Greenville Memorial Hospital may lose Medicare coverage – Greenville News

Greenville Memorial Hospital’s Medicare contract is in jeopardy after a federal review into the death of an emergency room patient turned up a variety of problems that hospital officials say they’re working to correct before an April 16 deadline.

An audit by a federal regulator who oversees patient safety under Medicare found that security officers improperly restrained a 48-year-old patient who died because he couldn’t breathe.

Auditors with the Centers for Medicare and Medicaid Services investigated after they received a complaint about the death of Donald Keith Smith, who died March 6 after security officers strapped him to a gurney during an altercation, said April Washington, spokeswoman with the CMS regional office in Atlanta.

The audit found deficiencies in multiple areas of hospital care that could cause Greenville Memorial to lose its Medicare contract next month if it doesn’t correct its deficiencies, which would put payment for the medical care of an untold number of patients at the hospital at risk.

Any potential loss of Medicare coverage would affect all Medicare patients at Greenville Memorial but wouldn’t affect any other GHS affiliated hospitals, practices or doctor’s offices, according to Scott Sasser, chair of emergency medicine for the Greenville Health System.

The move by the federal Medicare regulators is meant to show the public that the hospital failed to protect the health and safety of its patients, Washington said.

Smith died as a result of traumatic asphyxiation, meaning he was unable to breathe, due to the position he was placed in on a gurney, said Coroner Parks Evans.

The State Law Enforcement Division is continuing to conduct a criminal investigation into Smith’s death and the hospital system has removed the security officers involved from the hospital.

The audit was conducted by The Centers for Medicare and Medicaid Services beginning on March 13 and found deficiencies in three areas of emergency services – its governing board, patient rights and nursing services, Sasser said.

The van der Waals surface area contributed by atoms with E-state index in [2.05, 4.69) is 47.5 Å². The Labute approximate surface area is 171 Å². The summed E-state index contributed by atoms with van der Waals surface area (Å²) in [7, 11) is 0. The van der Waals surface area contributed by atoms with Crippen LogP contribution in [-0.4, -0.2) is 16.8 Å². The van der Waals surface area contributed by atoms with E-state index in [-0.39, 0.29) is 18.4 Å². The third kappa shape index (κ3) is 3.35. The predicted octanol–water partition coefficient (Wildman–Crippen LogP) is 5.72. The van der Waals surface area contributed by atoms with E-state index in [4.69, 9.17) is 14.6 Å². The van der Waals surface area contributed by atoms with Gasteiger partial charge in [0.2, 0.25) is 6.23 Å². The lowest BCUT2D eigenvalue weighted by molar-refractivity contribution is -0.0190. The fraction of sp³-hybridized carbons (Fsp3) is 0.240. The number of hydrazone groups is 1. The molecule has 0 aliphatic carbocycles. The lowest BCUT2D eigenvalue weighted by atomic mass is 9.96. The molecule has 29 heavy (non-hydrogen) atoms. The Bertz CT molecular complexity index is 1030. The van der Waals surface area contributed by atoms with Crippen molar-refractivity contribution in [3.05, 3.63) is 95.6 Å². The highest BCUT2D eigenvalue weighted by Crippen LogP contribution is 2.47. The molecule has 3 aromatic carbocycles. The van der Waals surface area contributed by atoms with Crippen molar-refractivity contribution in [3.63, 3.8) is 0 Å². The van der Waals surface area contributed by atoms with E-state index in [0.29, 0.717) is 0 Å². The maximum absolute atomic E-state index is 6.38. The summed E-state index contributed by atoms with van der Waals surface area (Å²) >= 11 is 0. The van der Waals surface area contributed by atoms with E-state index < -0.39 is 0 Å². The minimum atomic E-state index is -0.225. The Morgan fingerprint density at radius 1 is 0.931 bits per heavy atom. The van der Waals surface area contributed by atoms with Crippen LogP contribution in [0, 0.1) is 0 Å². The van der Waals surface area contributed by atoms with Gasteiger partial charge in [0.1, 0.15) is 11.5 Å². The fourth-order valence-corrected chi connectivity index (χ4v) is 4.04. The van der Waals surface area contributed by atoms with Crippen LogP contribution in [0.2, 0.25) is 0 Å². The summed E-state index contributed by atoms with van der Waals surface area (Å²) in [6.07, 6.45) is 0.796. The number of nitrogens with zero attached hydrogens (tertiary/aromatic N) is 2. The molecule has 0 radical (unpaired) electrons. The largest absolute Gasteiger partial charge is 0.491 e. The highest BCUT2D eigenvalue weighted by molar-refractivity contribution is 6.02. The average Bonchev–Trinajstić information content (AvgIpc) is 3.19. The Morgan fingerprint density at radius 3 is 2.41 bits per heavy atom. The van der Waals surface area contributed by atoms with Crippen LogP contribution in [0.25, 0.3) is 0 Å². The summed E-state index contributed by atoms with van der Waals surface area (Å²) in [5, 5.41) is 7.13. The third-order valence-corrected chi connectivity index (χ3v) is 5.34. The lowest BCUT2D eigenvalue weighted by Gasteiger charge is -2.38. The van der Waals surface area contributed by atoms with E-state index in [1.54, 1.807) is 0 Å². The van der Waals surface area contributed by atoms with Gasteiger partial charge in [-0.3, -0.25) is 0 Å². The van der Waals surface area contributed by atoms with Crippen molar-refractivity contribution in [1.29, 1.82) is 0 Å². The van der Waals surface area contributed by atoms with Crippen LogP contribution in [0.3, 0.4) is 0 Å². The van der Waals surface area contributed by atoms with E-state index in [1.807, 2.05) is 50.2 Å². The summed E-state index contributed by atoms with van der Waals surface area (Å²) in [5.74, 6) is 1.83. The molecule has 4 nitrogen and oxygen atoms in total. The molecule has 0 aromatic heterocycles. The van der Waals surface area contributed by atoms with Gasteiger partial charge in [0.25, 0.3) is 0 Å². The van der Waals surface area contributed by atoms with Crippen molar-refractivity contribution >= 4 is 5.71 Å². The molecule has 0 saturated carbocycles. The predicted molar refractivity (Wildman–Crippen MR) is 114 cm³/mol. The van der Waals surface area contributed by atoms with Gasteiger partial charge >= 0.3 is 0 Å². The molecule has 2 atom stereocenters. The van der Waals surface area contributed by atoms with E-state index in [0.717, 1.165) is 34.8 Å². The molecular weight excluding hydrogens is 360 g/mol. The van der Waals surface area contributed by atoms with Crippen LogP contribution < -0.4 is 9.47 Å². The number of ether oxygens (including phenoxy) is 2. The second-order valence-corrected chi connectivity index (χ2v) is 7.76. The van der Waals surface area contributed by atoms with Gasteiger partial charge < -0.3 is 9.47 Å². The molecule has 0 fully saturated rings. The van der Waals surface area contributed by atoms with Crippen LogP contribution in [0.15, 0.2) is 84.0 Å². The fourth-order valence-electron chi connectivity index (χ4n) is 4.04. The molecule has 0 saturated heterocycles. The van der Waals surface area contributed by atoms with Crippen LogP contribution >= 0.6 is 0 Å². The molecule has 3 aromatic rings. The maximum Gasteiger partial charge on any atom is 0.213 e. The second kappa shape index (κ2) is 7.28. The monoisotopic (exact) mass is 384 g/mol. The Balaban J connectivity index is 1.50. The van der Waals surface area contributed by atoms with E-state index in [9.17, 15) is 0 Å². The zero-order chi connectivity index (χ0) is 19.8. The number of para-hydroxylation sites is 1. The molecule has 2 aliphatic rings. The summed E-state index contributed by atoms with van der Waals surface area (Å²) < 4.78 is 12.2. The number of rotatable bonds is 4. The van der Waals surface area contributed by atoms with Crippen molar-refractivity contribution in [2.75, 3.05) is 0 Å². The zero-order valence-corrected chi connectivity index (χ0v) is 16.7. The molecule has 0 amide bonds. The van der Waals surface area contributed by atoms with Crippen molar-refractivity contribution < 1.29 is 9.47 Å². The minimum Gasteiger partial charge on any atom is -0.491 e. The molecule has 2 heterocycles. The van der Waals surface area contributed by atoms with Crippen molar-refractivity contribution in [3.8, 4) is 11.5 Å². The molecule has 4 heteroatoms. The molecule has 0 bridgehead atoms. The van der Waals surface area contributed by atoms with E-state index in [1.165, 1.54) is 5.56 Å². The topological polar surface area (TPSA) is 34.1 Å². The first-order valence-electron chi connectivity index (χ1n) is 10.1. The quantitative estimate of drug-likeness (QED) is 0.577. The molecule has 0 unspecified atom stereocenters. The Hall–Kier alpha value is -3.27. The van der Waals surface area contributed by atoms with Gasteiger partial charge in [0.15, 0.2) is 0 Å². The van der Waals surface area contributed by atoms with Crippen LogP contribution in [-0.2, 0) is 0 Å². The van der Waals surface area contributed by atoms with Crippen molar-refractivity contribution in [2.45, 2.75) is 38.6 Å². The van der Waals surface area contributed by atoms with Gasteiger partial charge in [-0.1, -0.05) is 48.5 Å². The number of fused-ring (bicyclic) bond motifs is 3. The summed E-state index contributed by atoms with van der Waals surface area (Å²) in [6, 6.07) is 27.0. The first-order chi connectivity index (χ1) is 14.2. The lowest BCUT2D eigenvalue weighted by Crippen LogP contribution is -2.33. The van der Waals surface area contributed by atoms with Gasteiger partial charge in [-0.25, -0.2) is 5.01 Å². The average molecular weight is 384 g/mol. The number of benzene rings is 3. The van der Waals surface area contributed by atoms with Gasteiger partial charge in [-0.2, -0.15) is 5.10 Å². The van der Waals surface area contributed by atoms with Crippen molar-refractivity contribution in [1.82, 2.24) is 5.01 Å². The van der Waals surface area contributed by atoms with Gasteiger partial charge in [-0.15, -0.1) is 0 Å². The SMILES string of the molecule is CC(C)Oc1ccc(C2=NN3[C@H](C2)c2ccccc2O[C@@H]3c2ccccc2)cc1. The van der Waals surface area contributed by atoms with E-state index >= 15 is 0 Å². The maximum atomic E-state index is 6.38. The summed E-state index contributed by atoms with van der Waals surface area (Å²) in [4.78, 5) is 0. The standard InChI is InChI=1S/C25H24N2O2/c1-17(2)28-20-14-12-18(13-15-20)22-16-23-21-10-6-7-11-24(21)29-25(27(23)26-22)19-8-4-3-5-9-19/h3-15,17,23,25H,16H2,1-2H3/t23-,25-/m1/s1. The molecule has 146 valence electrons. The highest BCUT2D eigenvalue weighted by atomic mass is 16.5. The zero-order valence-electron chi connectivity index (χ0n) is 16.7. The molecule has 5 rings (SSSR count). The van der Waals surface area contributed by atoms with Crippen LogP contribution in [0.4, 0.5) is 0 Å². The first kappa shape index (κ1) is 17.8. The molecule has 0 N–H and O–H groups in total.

The site survey and each of the three areas of deficiencies were related to a review of the incident that led to Smith’s death, Washington said.

Sasser said he couldn’t comment on the specifics of the site visit due to patient privacy laws. He said he couldn’t comment on its relation to Smith’s death because the incident is still under investigation.

He also wouldn’t speak in general about the deficiencies found, again citing the Health Insurance Portability and Accountability Act.

“I can’t really comment on that any further because they involve individual patients,” Sasser said.

Auditors reviewed a video recording of the incident, conducted interviews, and reviewed the hospital’s policies and determined that “the hospital failed to ensure that the nursing personnel and the contracted security staff followed hospital policies and procedures for aggression management and physician orders related to restraints and holds,” Washington said.

“The security officers failed to perform a safe takedown hold in that the patient’s upper body was positioned face down on the bed and there was no clinical assessment of the restrained patient throughout the incident to ensure the patient’s safety,” she said.

Smith was put into a four-point restraint on a gurney and received an injection without any clinical assessment, she said.

As a result, Greenville Memorial could have its Medicare contract involuntarily terminated by CMS if it doesn’t correct its deficiencies, she said. The announcement was first posted as a legal notice that ran in The Greenville News on Tuesday.

The notice said the agreement between Greenville Memorial Hospital and the Secretary of Health and Human Services, would end April 16 due to compliance issues at the hospital.

Medicare would stop making payments for patient care on April 16, Washington said.

The hospital is making changes to its processes in an effort to keep its Medicare coverage and show the regulators it has a plan in place to correct deficiencies, Sasser said.

Sasser said he couldn’t discuss details of the deficiencies found in his department due to patient privacy laws. The GMH action plan for the emergency department includes strengthening clinical documentation processes around patient care, increasing staffing and providing more intensive training.

The hospital is still accepting Medicare and is confident its action plan will satisfy regulators, Sasser said.

In order for a hospital to participate in Medicare, it must meet certain conditions. Auditors can show up for a site visit at any time to examine conditions. Greenville Memorial officials said the site survey came after the hospital notified CMS that it had identified potential areas for improvement in the emergency department. Sasser said he didn’t know exactly how many total violations auditors found or how many patient cases CMS audited.

“We are committed to implementing our action plan that ensures that we meet all requirements and that there is no interruption in Medicare funding and patient care,” Sasser said.

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